L: It's interesting that you mentioned community there, because actually, I had a TikTok account, but I found myself getting sucked into a bit too much so I ended up deleting it. But what's interesting is you have this feed of videos don't you that you kind of scroll up and down but you don't see a feed of videos for your friends, unless it's changed since I had an account. You have this For You page which is basically the algorithm showing you videos that it's guessing that you'll like, and it seems to be quite accurate because we get addicted to it. So that feels quite different to other social media platforms, because that to me feels like it's a bit less about community and more about sharing content. Do you think that's right? What's the community element like?

C: It has actually changed quite a bit, it now has three different feeds. You have the For You page which is algorithm based content and is based purely on what you interact with, what you like, what you watch, and rewatch, more importantly, and the types of things that you save. So that's very much influenced by your activity and your behaviour on the app. But then you have a following tab, which is purely the videos of the people that you follow. But also more recently they've brought back a friends feed as well. Your friends are not just people that you follow, but they're people who follow you back. So it comes down to your intent when you open the app and you can either be engaging with people in your community who follow you back, people who you enjoy watching, and then maybe when you're looking to expand your horizons a little bit more and branch out some new stuff you can hop onto your For You page.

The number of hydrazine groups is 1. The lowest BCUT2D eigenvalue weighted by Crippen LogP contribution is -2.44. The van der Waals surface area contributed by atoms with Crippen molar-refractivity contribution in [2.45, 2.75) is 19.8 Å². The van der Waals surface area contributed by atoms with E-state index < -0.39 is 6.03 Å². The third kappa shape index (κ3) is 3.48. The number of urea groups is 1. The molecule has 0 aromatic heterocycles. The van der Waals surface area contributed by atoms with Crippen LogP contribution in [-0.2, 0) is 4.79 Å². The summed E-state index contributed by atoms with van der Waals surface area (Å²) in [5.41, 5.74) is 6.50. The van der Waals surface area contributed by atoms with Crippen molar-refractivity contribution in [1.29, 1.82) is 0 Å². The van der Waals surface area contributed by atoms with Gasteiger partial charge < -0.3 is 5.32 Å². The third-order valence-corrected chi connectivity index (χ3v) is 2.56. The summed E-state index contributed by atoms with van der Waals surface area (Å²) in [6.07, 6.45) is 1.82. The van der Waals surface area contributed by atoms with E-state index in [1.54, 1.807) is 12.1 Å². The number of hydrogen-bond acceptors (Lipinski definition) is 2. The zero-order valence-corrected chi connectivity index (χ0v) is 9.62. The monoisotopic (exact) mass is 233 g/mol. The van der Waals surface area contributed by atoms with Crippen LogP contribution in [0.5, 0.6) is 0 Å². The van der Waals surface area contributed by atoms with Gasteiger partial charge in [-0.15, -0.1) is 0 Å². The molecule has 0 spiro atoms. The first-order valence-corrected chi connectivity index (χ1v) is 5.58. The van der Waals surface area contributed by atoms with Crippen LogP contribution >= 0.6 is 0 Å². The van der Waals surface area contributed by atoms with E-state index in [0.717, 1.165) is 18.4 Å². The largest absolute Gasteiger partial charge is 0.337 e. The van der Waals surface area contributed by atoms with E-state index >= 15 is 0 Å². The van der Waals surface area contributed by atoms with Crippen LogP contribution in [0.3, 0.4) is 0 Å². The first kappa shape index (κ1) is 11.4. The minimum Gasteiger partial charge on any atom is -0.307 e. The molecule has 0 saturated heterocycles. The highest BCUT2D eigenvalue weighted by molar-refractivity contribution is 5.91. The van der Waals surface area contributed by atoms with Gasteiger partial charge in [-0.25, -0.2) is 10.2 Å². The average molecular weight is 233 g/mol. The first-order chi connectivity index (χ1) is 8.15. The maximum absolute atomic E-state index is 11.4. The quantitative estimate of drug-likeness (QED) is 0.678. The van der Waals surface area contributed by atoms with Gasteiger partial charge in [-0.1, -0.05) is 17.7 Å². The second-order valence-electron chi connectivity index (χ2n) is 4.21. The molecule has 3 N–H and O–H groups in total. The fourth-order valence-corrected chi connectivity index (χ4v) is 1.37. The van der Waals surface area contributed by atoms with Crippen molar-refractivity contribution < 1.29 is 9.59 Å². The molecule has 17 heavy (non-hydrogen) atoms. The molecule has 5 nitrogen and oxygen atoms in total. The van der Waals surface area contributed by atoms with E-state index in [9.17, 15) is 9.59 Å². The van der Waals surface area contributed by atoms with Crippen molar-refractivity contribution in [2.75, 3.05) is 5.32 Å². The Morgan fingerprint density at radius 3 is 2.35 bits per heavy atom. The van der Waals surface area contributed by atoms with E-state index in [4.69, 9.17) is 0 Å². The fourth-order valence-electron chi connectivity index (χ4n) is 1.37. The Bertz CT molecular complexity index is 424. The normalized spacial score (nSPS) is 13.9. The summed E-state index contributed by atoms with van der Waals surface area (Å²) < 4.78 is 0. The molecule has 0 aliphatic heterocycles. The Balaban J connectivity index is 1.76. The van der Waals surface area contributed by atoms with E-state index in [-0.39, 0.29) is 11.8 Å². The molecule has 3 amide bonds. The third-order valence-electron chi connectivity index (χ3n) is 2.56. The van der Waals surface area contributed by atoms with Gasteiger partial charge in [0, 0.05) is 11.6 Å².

L: How does that fit in to your business then, how do you find clients on TikTok?

C: It's not so much that I find clients, it's that they find me. That's the part that surprised me a lot about it, that purely by going on there and starting to make videos and talk about the sorts of things that I like in copywriting, the things that I find useful and interesting, giving tips and things like that. The more that I was talking about these things, the more people were just finding me organically based on what I was talking about. I actually got my first client off TikTok when I had 29 followers, so you don't need a lot of people to be following you to be able to have an impact and reach the kind of people who might be interested in engaging with your content, and even clicking through to your profile and seeing what kind of services you provide. At that point, when you don't have 1000 followers you can't have a link in your profile, so it took some work for them to actually reach out to me and get in touch and say hey we're interested in working together, could you tell me more about your service and what you offer. The more you get on there, the more videos you make, the more you talk about what you do, who you do it for, and how you do it, the more opportunity you have for people to discover you, and then start building that whole know, like, trust factor where they actually feel comfortable reaching out and saying, hey I'm interested in working together, what would that look like?

L: What kind of content are you creating, then, are you talking about your work, are you sharing examples, is it all kind of dancing? What does that actually look like?